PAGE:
Saturday, September 18, 2010

An Interview With Dan Harlan


by Greg Koren

A juggler is being dragged to hell. He passes a room in which a magician is performing a card trick for a bunch of beautiful women. Seeing this, and knowing of his own fate, the juggler cries out, “That’s not fair!” To which the devil dragging him replies, “Who are you to criticize the punishment of those women?”

Dan Harlan tells that joke to point up the attitude many have toward traditional magicians, and to underscore the point he made during his recent lecture at The Magic Warehouse: that we magicians need to make our magic relevant to modern-day audiences.

“I think we can make people care about what we do,” Harlan told the crowd at the Sept. 14 lecture.

The way to do that, he said, is by paying close attention to three aspects of our acts: set, action and character.

The set encompasses the physical elements of our act, everything from the props we use to what we wear and the cut of our hair.

The action refers to what we do with those physical elements, how we handle them.

And the character concerns itself with the mood our acts create in the minds of the audience.

Harlan’s lecture, which included a performance of several of his tricks and routines, created a mood of shared wonder and enlightenment. Whenever possible, the Ohio native drew the audience into his act.

“High-five to the person who can tell me who created that switch,” Harlan said while performing his effect Penned In.

“Juan Tamariz,” said Alton Knighton from the back row of The Magic Warehouse’s cozy theater.

“That’s right!” Harlan said. He worked his way up to Knighton, and the two men high-fived.

A second high-five was award to Eric Hoffman, who correctly explained the significance of the year 1584 as being the publication date of the oldest book on the secrets of magic—The Discoverie of Witchcraft.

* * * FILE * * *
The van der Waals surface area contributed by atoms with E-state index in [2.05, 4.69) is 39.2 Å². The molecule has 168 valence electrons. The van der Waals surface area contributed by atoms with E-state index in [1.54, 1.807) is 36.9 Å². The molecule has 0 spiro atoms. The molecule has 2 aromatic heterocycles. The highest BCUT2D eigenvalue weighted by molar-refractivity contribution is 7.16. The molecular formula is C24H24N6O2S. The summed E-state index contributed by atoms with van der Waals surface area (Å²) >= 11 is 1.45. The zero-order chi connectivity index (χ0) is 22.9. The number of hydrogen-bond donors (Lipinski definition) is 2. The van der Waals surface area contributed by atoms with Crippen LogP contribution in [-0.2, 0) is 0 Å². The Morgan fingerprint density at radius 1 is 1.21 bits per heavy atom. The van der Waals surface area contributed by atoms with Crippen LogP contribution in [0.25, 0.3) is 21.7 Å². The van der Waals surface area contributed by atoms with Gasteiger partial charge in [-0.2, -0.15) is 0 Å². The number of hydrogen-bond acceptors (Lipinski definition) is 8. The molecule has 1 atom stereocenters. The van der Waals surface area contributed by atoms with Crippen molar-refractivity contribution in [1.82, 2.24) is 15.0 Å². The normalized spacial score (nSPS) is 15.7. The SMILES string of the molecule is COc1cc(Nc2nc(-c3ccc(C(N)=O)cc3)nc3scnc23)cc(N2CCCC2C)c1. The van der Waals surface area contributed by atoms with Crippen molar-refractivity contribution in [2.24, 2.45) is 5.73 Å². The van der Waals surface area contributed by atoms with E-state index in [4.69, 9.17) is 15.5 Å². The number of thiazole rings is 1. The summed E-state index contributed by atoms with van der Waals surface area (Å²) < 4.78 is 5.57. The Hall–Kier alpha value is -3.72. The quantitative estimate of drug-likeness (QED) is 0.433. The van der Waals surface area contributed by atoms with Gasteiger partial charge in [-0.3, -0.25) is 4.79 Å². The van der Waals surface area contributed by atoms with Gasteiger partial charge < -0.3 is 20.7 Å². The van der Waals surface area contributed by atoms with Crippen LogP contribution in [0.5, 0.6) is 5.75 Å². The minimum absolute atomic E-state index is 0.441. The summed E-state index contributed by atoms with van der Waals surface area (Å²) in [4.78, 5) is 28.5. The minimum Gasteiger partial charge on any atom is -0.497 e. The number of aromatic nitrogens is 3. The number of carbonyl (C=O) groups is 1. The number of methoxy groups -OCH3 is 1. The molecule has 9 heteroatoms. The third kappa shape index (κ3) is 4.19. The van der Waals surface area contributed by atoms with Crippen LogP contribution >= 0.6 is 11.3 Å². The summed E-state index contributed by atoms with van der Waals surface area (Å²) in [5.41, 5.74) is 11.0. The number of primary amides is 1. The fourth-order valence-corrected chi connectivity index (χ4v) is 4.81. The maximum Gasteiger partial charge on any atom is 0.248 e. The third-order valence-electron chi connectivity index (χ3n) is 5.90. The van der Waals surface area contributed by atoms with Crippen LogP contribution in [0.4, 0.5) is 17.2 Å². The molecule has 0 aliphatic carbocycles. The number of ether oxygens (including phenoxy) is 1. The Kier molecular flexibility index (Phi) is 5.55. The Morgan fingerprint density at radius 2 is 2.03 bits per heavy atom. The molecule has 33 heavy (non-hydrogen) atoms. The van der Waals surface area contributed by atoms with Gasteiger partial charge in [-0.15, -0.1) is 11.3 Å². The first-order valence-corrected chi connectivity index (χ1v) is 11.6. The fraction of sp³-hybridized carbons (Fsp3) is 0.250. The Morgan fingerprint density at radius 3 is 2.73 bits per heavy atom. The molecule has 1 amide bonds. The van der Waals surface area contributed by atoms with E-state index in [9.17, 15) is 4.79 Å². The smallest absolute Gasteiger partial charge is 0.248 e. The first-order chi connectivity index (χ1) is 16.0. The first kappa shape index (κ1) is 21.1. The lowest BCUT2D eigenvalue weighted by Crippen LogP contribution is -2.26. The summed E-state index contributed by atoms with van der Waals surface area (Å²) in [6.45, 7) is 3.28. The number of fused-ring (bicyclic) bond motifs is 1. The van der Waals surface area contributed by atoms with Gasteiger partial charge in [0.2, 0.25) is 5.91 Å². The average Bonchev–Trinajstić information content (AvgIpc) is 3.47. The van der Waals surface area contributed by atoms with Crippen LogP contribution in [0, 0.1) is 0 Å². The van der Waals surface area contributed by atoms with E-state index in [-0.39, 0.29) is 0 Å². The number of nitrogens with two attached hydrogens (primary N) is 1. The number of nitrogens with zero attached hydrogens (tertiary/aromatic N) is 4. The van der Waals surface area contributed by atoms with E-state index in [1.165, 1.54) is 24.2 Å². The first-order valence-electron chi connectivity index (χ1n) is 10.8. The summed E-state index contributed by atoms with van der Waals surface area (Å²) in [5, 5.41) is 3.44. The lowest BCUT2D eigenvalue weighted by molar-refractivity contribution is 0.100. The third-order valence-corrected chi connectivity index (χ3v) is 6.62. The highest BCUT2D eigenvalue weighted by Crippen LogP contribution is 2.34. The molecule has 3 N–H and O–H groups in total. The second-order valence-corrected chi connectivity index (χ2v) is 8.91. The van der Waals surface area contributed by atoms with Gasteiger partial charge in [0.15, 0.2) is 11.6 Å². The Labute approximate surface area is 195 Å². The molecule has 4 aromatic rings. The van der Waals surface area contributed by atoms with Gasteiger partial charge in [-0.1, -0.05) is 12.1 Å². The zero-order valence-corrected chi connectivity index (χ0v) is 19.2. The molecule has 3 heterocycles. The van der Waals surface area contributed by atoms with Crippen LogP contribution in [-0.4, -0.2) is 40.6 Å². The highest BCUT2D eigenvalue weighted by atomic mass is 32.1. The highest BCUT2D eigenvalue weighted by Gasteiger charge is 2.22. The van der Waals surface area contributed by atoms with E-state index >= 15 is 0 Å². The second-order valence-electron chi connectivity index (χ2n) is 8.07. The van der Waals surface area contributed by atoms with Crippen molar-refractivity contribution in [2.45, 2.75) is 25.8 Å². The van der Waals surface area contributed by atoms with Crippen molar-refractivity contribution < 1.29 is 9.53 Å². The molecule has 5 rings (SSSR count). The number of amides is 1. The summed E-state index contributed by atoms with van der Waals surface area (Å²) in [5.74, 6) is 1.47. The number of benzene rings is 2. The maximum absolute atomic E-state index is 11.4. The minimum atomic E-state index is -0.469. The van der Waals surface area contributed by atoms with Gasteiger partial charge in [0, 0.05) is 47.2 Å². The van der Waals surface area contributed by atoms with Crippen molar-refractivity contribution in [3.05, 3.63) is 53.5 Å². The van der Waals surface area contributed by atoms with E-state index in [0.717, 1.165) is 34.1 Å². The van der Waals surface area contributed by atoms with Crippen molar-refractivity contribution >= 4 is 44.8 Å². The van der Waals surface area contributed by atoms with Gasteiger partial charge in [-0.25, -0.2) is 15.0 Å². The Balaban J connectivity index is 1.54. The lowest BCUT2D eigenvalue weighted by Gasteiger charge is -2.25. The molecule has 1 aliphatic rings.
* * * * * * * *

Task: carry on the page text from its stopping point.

That’s Harlan for you. The creator of Cardtoon, countless rubber-band effects and other magical best-sellers went out of his way to make his audience feel an active participant in the evening’s proceedings.

“I’m not a magician’s magician,” he described himself. “My secret is I like people. I treat them as my friends.”

He also crafts his magic to speak to his audience as one would speak to a friend, with intimacy and empathy.

Take his routine for that magic-kit staple Grandmother’s Necklace. (You know the effect: three beads threaded onto two cords “melt” off the cords under cover of a silk.) Harlan began his presentation of Grandmother’s Necklace, with help from lecture attendee Wayne Bartholomee, by assigning a feeling to each of the beads—pain, doubt and fear—and then concluded it with a story of personal transformation based on American Indian wisdom.

“You are healed,” Harlan said to Bartholomee as the beads melted off the cords—not from under a silk—but into his hand.

Toward the end of the evening, Harlan performed his classic routine called The World’s Saddest Silk. This simple vanish of a small red silk using a thumb tip quickly escalated into tear-drenched histrionics made possible, in part, by a bottle of eye drops, which he used to deliver the punch line: “Visine. It gets the red out!”

Tired effects such as Grandmother’s Necklace and the thumb-tip vanish—which Harlan characterized as being little more than puzzles that often leave spectators feeling inferior—can be reinvigorated by novel thinking and a willingness among magicians to commit themselves to their character, he said.

Which is how he said we can make our magic relevant to the modern-day audience that can learn the secret to almost any effect on the internet: by coming up with fresh premises for our effects that have a clear beginning, middle and end, and by investing ourselves emotionally in our magic.

When George Bradley questioned whether most magicians could pull off the theatrics of, say, The World’s Saddest Silk, Harlan urged them to try.

“It’s better to do stuff that’s 100-percent your own,” he said. “But if you can’t do that, then go ahead and copy me. Copy any magician to learn his or her style. Then move away from that and make it your own.”

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